In its fourth year, the 2015 United States of Aging Survey comprised 1,650 telephone interviews, including nationally representative samples of Americans 60 and older and professionals who work closely with them. Professionals included staff from the Area Agencies on Aging, credit union managers, primary care physicians and pharmacists. In addition to the national sample, older adults in Denver and Cincinnati were also surveyed.
Full Data Results
Denver Key Findings
Older adults in Denver take a proactive approach to maintaining their mental and physical health as they age.
- To stay mentally sharp, older Americans in the Mile-High City place a high emphasis on eating a healthy diet (62 percent), keeping a positive attitude (51 percent), reading books (50 percent), maintaining an active social life (50 percent), getting enough sleep (49 percent) and exercising regularly (46 percent).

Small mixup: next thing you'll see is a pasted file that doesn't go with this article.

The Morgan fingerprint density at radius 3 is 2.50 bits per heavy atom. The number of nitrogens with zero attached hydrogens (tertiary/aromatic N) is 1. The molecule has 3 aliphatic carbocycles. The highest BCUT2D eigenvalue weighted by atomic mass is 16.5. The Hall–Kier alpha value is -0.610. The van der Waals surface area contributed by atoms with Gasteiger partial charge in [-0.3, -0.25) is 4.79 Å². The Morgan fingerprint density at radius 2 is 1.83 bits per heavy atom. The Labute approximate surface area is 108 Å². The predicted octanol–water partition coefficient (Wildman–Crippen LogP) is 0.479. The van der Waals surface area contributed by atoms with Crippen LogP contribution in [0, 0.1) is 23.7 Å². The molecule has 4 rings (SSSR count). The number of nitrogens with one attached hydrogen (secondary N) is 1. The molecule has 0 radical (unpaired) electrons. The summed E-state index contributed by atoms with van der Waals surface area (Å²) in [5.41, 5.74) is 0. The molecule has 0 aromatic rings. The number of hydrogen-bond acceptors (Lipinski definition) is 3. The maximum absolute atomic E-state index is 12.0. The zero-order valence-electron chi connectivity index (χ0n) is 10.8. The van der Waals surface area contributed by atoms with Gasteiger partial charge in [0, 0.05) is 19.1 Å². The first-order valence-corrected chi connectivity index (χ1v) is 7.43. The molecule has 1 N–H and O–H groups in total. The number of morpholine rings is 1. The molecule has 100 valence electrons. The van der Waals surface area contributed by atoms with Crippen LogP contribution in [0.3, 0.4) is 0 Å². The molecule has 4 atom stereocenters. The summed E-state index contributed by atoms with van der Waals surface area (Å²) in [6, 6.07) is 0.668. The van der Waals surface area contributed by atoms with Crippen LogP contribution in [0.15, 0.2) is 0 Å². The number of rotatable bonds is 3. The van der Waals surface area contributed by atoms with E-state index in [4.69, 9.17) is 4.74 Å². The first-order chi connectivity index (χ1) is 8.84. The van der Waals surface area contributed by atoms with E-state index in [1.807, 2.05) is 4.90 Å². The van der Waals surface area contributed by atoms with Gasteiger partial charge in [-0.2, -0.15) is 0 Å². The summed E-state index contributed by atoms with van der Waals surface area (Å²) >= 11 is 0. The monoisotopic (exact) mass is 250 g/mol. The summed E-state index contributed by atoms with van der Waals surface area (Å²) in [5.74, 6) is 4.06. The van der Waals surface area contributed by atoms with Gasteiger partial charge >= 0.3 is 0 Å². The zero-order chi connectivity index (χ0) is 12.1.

- Forty-nine percent visit cultural centers, 42 percent exercise in public and 62 percent report that they exercise more than two times per week or every day.
Older adults in Denver express confidence in current financial situations but concern about their financial future.
- Eighty-four percent are confident they will be able to afford health care costs as they age, and 75 percent find it easy to pay their monthly bills, yet 58 percent expressed concern about their savings and income being sufficient to last them for the rest of their lives.
- To help manage their finances, only 3 percent work with financial planners, yet 50 percent report taking advantage of discounts, 48 percent create a monthly budget and 43 percent save money.
Older Americans in Denver want to stay in their homes as they age, but have concerns about living independently.
- Fifty-seven percent have not changed residences in more than 20 years, and 74 percent say they intend to live in their current home for the rest of their lives.
- However, only 26 percent are interested in the expansion of services that would help them maintain and upgrade their homes.
- When asked what concerns they have about living independently, they are most concerned about losing their memory (43 percent), becoming a burden to others (39 percent) and not being able to get out of their house and/or drive (36 percent).